FeaturedThis Day In Hockey History

This Day in Hockey History – June 23

Today in hockey history, a very old player is born, the Hall of Fame has one of its best classes despite inducting only one player, one of the biggest gaffes in NHL history occurs, and a somewhat-controversial superstar is drafted.

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June 23, 1883 – Hall of Famer Fred “Cyclone” Taylor born in was Tara, Ontario. He was given the nickname “Cyclone” because of his ridiculous skating abilities. He was so fast, in fact, that he actually was moved from forward to defense because his linemates couldn’t keep up with him. Who was the coach of that team? Taylor played in many leagues now obscure to history today, including the International Hockey League (IHL), National Hockey Association (NHA), and Pacific Coast Hockey Association (PCHA). He actually won two Stanley Cups, before the birth of the NHL one with the Ottawa Hockey Club in 1909 and another with the Vancouver Millionaires in 1915. He lived until the ripe age of 94, and the Canucks honored his contributions by changing the name of the team’s annual MVP award to the Cyclone Taylor Trophy.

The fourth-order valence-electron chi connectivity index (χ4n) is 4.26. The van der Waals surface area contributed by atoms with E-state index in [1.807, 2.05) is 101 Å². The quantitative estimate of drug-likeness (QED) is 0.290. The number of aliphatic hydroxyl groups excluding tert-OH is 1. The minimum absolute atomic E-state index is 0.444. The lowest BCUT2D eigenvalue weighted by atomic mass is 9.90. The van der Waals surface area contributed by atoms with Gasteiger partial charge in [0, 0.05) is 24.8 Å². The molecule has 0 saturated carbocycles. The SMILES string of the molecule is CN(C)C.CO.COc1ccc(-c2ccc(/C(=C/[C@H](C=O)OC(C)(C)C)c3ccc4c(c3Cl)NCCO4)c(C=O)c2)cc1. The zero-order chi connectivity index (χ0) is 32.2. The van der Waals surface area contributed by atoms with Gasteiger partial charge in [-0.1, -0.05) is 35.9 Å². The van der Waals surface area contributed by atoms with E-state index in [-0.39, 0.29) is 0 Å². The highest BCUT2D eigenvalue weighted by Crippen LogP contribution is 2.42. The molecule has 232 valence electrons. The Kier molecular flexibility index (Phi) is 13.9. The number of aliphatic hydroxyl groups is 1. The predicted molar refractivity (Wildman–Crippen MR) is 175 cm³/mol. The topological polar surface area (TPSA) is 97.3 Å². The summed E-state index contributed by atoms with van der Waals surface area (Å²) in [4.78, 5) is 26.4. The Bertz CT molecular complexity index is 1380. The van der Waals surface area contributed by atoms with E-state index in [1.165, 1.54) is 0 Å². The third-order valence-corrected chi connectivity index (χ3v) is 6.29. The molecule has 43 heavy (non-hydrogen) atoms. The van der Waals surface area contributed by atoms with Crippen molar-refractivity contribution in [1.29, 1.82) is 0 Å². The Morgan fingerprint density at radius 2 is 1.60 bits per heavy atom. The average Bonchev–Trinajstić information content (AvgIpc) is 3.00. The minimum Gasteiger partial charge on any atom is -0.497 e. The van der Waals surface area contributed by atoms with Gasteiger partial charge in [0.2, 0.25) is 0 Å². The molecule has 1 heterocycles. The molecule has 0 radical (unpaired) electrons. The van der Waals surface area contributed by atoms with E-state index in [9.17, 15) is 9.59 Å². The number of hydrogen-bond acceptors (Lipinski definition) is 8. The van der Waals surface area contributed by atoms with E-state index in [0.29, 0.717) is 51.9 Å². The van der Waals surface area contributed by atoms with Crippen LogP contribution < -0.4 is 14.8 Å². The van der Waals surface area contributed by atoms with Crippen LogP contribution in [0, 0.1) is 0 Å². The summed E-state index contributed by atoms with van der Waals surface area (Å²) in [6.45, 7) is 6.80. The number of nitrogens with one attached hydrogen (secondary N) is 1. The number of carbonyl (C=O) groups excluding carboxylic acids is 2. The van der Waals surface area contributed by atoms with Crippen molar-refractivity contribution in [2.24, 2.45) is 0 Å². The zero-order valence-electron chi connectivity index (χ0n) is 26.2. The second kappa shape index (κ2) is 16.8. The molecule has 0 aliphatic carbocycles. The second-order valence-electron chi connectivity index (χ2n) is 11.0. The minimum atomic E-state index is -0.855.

June 23, 1999 – The Hockey Hall of Fame announced its three newest members: Wayne Gretzky, and two other guys that don’t matter. Just kidding, the others were referee Andy van Hellemond and Ian “Scotty” Morrison (referee, VP of officiating, president of the HoF). So yes, only one player was inducted, but man what a class.

June 23, 2001 – In one of the worst trades in NHL history, Islanders’ GM Mike Milbury sent a 24-year-old Zdeno Chara, Bill Muckalt, and the #2 pick in the draft, which became Jason Spezza, for…Alexei Yashin. Yes, the guy that’s no longer in the NHL because he couldn’t handle it, whereas those other two [important] guys are currently touted as superstars. As if that trade wasn’t bad enough, he immediately signed Yashin to a ridiculous 10-year, $87.5-million contract. What?

June 23, 2001 – The Thrashers selected Ilya Kovalchuk with the #1 pick in the draft, making Kovalchuck the first Russian to be selected first overall. Even though it was a great pick and he was the team’s best player all time, the Thrashers had to pack it up and move to Winnipeg ten years later.

 

Source: Hockey Hall of Fame

Scott Finger
Scott is the former managing editor at Hooked on Hockey Magazine. He loves hockey, writing, and writing about hockey. He graduated from Roger Williams University in 2011 with a useless degree in Media Communications (concentrating in Journalism). Being a New York Rangers fan (and NY Giants and Mets fan) living in Boston is very uncomfortable for him, and it'll be awkward trying to celebrate a Rangers Cup win in the streets when they inevitably win sometime in the next 100 years. He also likes long walks on the beach.
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